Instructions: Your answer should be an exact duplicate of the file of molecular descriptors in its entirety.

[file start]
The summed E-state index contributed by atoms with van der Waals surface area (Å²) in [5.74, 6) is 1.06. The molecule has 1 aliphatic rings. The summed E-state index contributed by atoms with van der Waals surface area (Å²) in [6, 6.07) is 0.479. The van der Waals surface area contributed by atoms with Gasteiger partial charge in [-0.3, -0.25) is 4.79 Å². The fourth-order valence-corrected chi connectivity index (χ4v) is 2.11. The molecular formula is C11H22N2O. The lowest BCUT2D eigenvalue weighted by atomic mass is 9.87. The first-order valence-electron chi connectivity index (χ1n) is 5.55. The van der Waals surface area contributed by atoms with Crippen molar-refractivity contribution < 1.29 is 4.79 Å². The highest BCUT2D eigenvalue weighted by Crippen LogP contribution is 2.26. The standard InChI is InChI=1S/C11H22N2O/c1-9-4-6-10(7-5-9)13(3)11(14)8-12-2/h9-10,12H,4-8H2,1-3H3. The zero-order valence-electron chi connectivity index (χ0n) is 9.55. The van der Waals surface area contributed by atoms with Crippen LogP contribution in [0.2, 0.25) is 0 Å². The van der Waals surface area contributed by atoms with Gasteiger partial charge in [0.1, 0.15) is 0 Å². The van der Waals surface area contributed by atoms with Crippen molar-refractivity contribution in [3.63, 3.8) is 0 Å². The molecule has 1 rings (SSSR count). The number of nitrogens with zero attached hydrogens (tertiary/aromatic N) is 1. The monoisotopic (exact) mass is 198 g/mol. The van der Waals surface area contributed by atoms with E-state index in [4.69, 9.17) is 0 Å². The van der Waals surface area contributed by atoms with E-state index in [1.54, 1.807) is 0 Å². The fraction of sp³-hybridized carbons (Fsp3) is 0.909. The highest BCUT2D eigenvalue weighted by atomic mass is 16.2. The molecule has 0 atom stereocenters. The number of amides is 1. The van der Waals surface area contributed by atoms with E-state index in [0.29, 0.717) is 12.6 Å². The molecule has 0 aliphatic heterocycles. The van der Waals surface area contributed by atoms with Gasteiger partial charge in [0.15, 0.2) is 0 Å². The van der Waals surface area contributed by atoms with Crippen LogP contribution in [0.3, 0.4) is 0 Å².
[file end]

The summed E-state index contributed by atoms with van der Waals surface area (Å²) in [5.74, 6) is 1.06. The molecule has 1 aliphatic rings. The summed E-state index contributed by atoms with van der Waals surface area (Å²) in [6, 6.07) is 0.479. The van der Waals surface area contributed by atoms with Gasteiger partial charge in [-0.3, -0.25) is 4.79 Å². The fourth-order valence-corrected chi connectivity index (χ4v) is 2.11. The molecular formula is C11H22N2O. The lowest BCUT2D eigenvalue weighted by atomic mass is 9.87. The first-order valence-electron chi connectivity index (χ1n) is 5.55. The van der Waals surface area contributed by atoms with Crippen molar-refractivity contribution < 1.29 is 4.79 Å². The highest BCUT2D eigenvalue weighted by Crippen LogP contribution is 2.26. The standard InChI is InChI=1S/C11H22N2O/c1-9-4-6-10(7-5-9)13(3)11(14)8-12-2/h9-10,12H,4-8H2,1-3H3. The zero-order valence-electron chi connectivity index (χ0n) is 9.55. The van der Waals surface area contributed by atoms with Crippen LogP contribution in [0.2, 0.25) is 0 Å². The van der Waals surface area contributed by atoms with Gasteiger partial charge in [0.1, 0.15) is 0 Å². The van der Waals surface area contributed by atoms with Crippen molar-refractivity contribution in [3.63, 3.8) is 0 Å². The molecule has 1 rings (SSSR count). The number of nitrogens with zero attached hydrogens (tertiary/aromatic N) is 1. The monoisotopic (exact) mass is 198 g/mol. The van der Waals surface area contributed by atoms with E-state index in [4.69, 9.17) is 0 Å². The van der Waals surface area contributed by atoms with E-state index in [1.54, 1.807) is 0 Å². The fraction of sp³-hybridized carbons (Fsp3) is 0.909. The highest BCUT2D eigenvalue weighted by atomic mass is 16.2. The molecule has 0 atom stereocenters. The number of amides is 1. The van der Waals surface area contributed by atoms with E-state index in [0.29, 0.717) is 12.6 Å². The molecule has 0 aliphatic heterocycles. The van der Waals surface area contributed by atoms with Gasteiger partial charge in [0.15, 0.2) is 0 Å². The van der Waals surface area contributed by atoms with Crippen LogP contribution in [0.3, 0.4) is 0 Å².